GRAND RAPIDS, Mich. (WOOD) — A peaking meteor shower and a full moon will light up the night sky this week. The Geminid meteor shower is one of the most dependable meteor showers of the year. It has been ongoing since Dec. 4, and it will continue until Dec. 17. The peak will arrive this week, early in the morning on Dec. 14.
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According to NASA, the Geminid meteor shower can produce 140 to 150 meteors per hour at the peak, but only with near-perfect viewing conditions. The light from the waxing gibbous moon will complicate viewing at its peak this year.
The moon will set around 3 a.m. EST on Dec. 14, so the time between 3 a.m. and dawn will be the best time to try to spot some meteors. The constellation Gemini is the radiant point for this shower, but you can look in any direction to see the meteors. Just make sure to get away from bright city lights.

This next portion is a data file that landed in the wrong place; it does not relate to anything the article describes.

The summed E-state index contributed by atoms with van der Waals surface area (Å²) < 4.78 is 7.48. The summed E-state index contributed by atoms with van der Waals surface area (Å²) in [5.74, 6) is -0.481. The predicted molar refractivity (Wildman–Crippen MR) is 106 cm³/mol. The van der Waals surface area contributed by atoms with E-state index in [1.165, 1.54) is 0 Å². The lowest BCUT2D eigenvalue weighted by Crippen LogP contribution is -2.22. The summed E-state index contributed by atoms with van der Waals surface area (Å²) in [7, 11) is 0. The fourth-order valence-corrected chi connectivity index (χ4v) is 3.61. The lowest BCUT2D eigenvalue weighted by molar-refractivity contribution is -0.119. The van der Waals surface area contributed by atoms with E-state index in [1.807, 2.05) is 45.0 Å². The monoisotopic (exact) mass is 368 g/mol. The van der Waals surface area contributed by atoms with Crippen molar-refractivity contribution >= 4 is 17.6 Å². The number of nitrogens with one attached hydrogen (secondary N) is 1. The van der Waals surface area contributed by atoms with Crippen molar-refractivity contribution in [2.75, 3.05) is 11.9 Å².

Most annual showers originate from comets, but the Geminid meteor shower is unique because it’s associated with an asteroid. We see the Geminid meteors as the earth moves through dust from the asteroid 3200 Phaethon.
If you don’t have luck spotting any meteors this week, you may have better luck spotting the bright, full moon over the weekend. The moon will officially be full just before midnight on Dec. 18. It will look full from Dec. 17 to Dec. 20.
This is the full moon closest to the winter solstice. It is also referred to as the Cold Moon, the Long Night Moon, and the Moon Before Yule.